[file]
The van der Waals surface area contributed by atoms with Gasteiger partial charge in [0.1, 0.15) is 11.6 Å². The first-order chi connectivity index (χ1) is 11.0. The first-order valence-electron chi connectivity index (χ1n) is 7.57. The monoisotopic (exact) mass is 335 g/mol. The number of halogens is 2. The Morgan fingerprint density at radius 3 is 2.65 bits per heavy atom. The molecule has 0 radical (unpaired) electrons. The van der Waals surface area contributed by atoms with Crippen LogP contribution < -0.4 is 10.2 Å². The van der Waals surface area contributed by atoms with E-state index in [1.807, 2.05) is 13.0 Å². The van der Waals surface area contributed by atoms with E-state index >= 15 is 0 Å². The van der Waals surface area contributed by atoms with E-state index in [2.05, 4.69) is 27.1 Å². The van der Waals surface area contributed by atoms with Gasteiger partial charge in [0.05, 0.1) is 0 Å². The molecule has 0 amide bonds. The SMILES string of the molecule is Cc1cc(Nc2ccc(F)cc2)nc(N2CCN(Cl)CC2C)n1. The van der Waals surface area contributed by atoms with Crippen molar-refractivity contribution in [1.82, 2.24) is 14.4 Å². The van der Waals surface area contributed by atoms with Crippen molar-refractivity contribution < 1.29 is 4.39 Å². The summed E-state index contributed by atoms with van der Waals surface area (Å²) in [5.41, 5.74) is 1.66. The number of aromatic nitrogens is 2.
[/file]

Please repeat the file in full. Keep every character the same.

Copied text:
The van der Waals surface area contributed by atoms with Gasteiger partial charge in [0.1, 0.15) is 11.6 Å². The first-order chi connectivity index (χ1) is 11.0. The first-order valence-electron chi connectivity index (χ1n) is 7.57. The monoisotopic (exact) mass is 335 g/mol. The number of halogens is 2. The Morgan fingerprint density at radius 3 is 2.65 bits per heavy atom. The molecule has 0 radical (unpaired) electrons. The van der Waals surface area contributed by atoms with Crippen LogP contribution < -0.4 is 10.2 Å². The van der Waals surface area contributed by atoms with E-state index in [1.807, 2.05) is 13.0 Å². The van der Waals surface area contributed by atoms with E-state index >= 15 is 0 Å². The van der Waals surface area contributed by atoms with E-state index in [2.05, 4.69) is 27.1 Å². The van der Waals surface area contributed by atoms with Gasteiger partial charge in [0.05, 0.1) is 0 Å². The molecule has 0 amide bonds. The SMILES string of the molecule is Cc1cc(Nc2ccc(F)cc2)nc(N2CCN(Cl)CC2C)n1. The van der Waals surface area contributed by atoms with Crippen molar-refractivity contribution in [1.82, 2.24) is 14.4 Å². The van der Waals surface area contributed by atoms with Crippen molar-refractivity contribution < 1.29 is 4.39 Å². The summed E-state index contributed by atoms with van der Waals surface area (Å²) in [5.41, 5.74) is 1.66. The number of aromatic nitrogens is 2.